And simply erroneous is Moskos’ oft-repeated contention that the All-Volunteer Force is a poor man’s military, in 1988, 95 percent of new recruits had high school degrees, compared to just 75 percent of civilian youth; enlistees also did far better on standardized tests than their non-service counterparts. Even volunteers in the army, which traditionally has had the most recruiting difficulties, are well above average and have been for years.
Observes Sue Berryman in Who Serves? The Persistent Myth of the Underclass Army, a short but fact-filled book on the question of social representativeness in the armed services: “even in 1979 [one of the military's worst recruiting years] the younger members of the enlisted force by no means came from the most marginal families or from youth with the most marginal attainments, aspirations, or work attitudes.”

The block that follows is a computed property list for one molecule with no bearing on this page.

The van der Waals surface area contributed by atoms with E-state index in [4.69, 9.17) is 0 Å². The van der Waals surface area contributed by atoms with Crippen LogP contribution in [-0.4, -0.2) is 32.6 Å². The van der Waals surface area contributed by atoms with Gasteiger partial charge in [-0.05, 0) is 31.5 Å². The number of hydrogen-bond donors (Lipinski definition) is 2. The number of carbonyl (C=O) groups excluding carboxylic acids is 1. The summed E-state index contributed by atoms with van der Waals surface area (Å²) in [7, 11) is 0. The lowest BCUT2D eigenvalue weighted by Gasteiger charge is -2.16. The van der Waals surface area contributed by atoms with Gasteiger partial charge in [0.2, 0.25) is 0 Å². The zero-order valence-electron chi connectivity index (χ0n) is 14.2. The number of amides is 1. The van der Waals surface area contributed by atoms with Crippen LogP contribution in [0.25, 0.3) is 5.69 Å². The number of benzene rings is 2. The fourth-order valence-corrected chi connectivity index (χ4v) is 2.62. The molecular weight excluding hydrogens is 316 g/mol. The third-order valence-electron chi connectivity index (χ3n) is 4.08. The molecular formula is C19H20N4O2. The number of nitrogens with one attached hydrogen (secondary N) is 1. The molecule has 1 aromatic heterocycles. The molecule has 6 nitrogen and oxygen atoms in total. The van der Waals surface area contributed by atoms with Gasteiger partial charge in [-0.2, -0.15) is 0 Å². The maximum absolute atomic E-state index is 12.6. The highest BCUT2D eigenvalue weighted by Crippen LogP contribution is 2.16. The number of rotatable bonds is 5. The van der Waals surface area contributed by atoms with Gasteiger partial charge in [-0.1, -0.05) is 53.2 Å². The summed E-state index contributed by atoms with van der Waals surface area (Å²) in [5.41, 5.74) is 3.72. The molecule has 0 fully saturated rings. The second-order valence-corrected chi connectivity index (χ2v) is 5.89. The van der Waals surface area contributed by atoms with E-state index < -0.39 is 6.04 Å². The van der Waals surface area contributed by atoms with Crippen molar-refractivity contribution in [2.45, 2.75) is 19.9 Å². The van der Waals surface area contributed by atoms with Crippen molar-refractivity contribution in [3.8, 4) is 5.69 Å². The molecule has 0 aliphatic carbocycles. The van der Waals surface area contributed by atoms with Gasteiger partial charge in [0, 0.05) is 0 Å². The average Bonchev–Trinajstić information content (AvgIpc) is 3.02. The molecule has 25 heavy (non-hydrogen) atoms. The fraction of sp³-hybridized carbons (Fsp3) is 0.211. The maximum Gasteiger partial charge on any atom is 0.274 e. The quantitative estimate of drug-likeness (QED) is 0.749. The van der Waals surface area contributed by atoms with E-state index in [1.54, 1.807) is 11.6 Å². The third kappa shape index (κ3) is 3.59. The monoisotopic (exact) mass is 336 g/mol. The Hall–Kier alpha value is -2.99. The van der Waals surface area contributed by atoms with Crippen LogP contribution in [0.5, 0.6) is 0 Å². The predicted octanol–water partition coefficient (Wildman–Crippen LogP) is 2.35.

Finally, why do we need a national service program to promote volunteerism? America would, in fact, benefit from a new “spirit of civic minded-ness,” in Moskos’ words. But there is no lack of opportunities for people to serve today: private organizations like the Christ House medical facility for the homeless in Washington, the Our Dally Bread soup kitchen in Baltimore, the Community Service Network in San Diego, and any number oflibraries, nursing homes, hospitals, parks, and other institutions across America welcome volunteers. The Commission of the States has organized the Campus Compact, which promotes community service at 150 different educational institutions; the Campus Outreach Opportunity League was created by students in 1984 and coordinates activities in 450 colleges and 200 other organizations. Ninety-two million Americans now give time to some volunteer group, and the number has been growing steadily throughout the past decade.